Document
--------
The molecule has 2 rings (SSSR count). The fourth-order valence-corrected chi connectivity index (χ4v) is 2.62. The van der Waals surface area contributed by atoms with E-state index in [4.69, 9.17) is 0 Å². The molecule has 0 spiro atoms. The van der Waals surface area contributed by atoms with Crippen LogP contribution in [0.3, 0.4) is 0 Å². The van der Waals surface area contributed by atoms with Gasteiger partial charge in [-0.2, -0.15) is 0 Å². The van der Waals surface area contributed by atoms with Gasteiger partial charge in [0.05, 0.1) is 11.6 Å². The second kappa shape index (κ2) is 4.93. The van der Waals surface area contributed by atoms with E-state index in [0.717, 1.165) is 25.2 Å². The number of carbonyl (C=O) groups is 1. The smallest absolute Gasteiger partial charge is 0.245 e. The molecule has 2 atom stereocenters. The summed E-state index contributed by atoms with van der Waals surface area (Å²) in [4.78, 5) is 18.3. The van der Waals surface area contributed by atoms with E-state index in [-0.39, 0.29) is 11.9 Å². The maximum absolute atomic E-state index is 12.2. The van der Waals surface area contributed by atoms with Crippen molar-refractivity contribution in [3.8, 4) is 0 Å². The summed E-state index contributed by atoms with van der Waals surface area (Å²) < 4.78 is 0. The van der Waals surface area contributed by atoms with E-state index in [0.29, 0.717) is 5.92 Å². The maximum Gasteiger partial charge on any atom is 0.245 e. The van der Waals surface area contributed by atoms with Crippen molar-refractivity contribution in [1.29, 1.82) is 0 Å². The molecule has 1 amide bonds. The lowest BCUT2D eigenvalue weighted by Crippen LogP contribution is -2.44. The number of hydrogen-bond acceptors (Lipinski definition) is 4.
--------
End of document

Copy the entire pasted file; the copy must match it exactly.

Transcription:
The molecule has 2 rings (SSSR count). The fourth-order valence-corrected chi connectivity index (χ4v) is 2.62. The van der Waals surface area contributed by atoms with E-state index in [4.69, 9.17) is 0 Å². The molecule has 0 spiro atoms. The van der Waals surface area contributed by atoms with Crippen LogP contribution in [0.3, 0.4) is 0 Å². The van der Waals surface area contributed by atoms with Gasteiger partial charge in [-0.2, -0.15) is 0 Å². The van der Waals surface area contributed by atoms with Gasteiger partial charge in [0.05, 0.1) is 11.6 Å². The second kappa shape index (κ2) is 4.93. The van der Waals surface area contributed by atoms with E-state index in [0.717, 1.165) is 25.2 Å². The number of carbonyl (C=O) groups is 1. The smallest absolute Gasteiger partial charge is 0.245 e. The molecule has 2 atom stereocenters. The summed E-state index contributed by atoms with van der Waals surface area (Å²) in [4.78, 5) is 18.3. The van der Waals surface area contributed by atoms with E-state index in [-0.39, 0.29) is 11.9 Å². The maximum absolute atomic E-state index is 12.2. The van der Waals surface area contributed by atoms with Crippen molar-refractivity contribution in [3.8, 4) is 0 Å². The summed E-state index contributed by atoms with van der Waals surface area (Å²) < 4.78 is 0. The van der Waals surface area contributed by atoms with E-state index in [0.29, 0.717) is 5.92 Å². The maximum Gasteiger partial charge on any atom is 0.245 e. The van der Waals surface area contributed by atoms with Crippen molar-refractivity contribution in [1.29, 1.82) is 0 Å². The molecule has 1 amide bonds. The lowest BCUT2D eigenvalue weighted by Crippen LogP contribution is -2.44. The number of hydrogen-bond acceptors (Lipinski definition) is 4.